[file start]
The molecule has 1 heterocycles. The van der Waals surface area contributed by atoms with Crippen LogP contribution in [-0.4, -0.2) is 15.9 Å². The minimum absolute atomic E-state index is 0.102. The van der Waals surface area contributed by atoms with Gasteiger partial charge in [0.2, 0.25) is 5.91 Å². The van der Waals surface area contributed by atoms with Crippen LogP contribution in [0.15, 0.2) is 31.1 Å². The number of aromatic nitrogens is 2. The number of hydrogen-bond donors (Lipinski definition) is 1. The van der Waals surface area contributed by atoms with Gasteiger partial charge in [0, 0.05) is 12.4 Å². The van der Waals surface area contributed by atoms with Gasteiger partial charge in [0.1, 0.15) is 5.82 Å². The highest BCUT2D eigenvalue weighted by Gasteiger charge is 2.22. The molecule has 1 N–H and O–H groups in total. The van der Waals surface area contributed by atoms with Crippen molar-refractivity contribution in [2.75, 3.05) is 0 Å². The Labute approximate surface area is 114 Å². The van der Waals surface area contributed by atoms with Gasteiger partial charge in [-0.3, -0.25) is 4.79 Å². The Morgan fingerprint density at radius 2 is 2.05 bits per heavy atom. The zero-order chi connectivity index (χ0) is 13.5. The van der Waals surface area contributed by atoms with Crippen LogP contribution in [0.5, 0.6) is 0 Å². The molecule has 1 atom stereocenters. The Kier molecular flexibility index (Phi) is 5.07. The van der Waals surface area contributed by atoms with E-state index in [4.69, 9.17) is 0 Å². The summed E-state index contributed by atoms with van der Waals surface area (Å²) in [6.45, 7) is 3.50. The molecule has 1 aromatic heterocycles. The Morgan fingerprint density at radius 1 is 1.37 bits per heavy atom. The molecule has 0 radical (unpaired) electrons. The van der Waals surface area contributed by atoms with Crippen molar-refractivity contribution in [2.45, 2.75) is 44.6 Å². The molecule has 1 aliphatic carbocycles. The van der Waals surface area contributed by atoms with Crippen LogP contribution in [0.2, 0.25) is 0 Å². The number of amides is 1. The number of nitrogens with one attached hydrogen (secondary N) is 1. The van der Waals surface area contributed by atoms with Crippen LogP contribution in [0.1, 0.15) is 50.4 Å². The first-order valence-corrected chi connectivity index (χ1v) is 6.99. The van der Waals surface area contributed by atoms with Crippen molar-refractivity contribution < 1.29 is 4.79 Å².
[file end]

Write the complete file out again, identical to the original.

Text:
The molecule has 1 heterocycles. The van der Waals surface area contributed by atoms with Crippen LogP contribution in [-0.4, -0.2) is 15.9 Å². The minimum absolute atomic E-state index is 0.102. The van der Waals surface area contributed by atoms with Gasteiger partial charge in [0.2, 0.25) is 5.91 Å². The van der Waals surface area contributed by atoms with Crippen LogP contribution in [0.15, 0.2) is 31.1 Å². The number of aromatic nitrogens is 2. The number of hydrogen-bond donors (Lipinski definition) is 1. The van der Waals surface area contributed by atoms with Gasteiger partial charge in [0, 0.05) is 12.4 Å². The van der Waals surface area contributed by atoms with Gasteiger partial charge in [0.1, 0.15) is 5.82 Å². The highest BCUT2D eigenvalue weighted by Gasteiger charge is 2.22. The molecule has 1 N–H and O–H groups in total. The van der Waals surface area contributed by atoms with Crippen molar-refractivity contribution in [2.75, 3.05) is 0 Å². The Labute approximate surface area is 114 Å². The van der Waals surface area contributed by atoms with Gasteiger partial charge in [-0.3, -0.25) is 4.79 Å². The Morgan fingerprint density at radius 2 is 2.05 bits per heavy atom. The zero-order chi connectivity index (χ0) is 13.5. The van der Waals surface area contributed by atoms with Crippen LogP contribution in [0.5, 0.6) is 0 Å². The molecule has 1 atom stereocenters. The Kier molecular flexibility index (Phi) is 5.07. The van der Waals surface area contributed by atoms with E-state index in [4.69, 9.17) is 0 Å². The summed E-state index contributed by atoms with van der Waals surface area (Å²) in [6.45, 7) is 3.50. The molecule has 1 aromatic heterocycles. The Morgan fingerprint density at radius 1 is 1.37 bits per heavy atom. The molecule has 0 radical (unpaired) electrons. The van der Waals surface area contributed by atoms with Crippen molar-refractivity contribution in [2.45, 2.75) is 44.6 Å². The molecule has 1 aliphatic carbocycles. The van der Waals surface area contributed by atoms with Crippen LogP contribution in [0.2, 0.25) is 0 Å². The number of amides is 1. The number of nitrogens with one attached hydrogen (secondary N) is 1. The van der Waals surface area contributed by atoms with Crippen LogP contribution in [0.1, 0.15) is 50.4 Å². The first-order valence-corrected chi connectivity index (χ1v) is 6.99. The van der Waals surface area contributed by atoms with Crippen molar-refractivity contribution < 1.29 is 4.79 Å².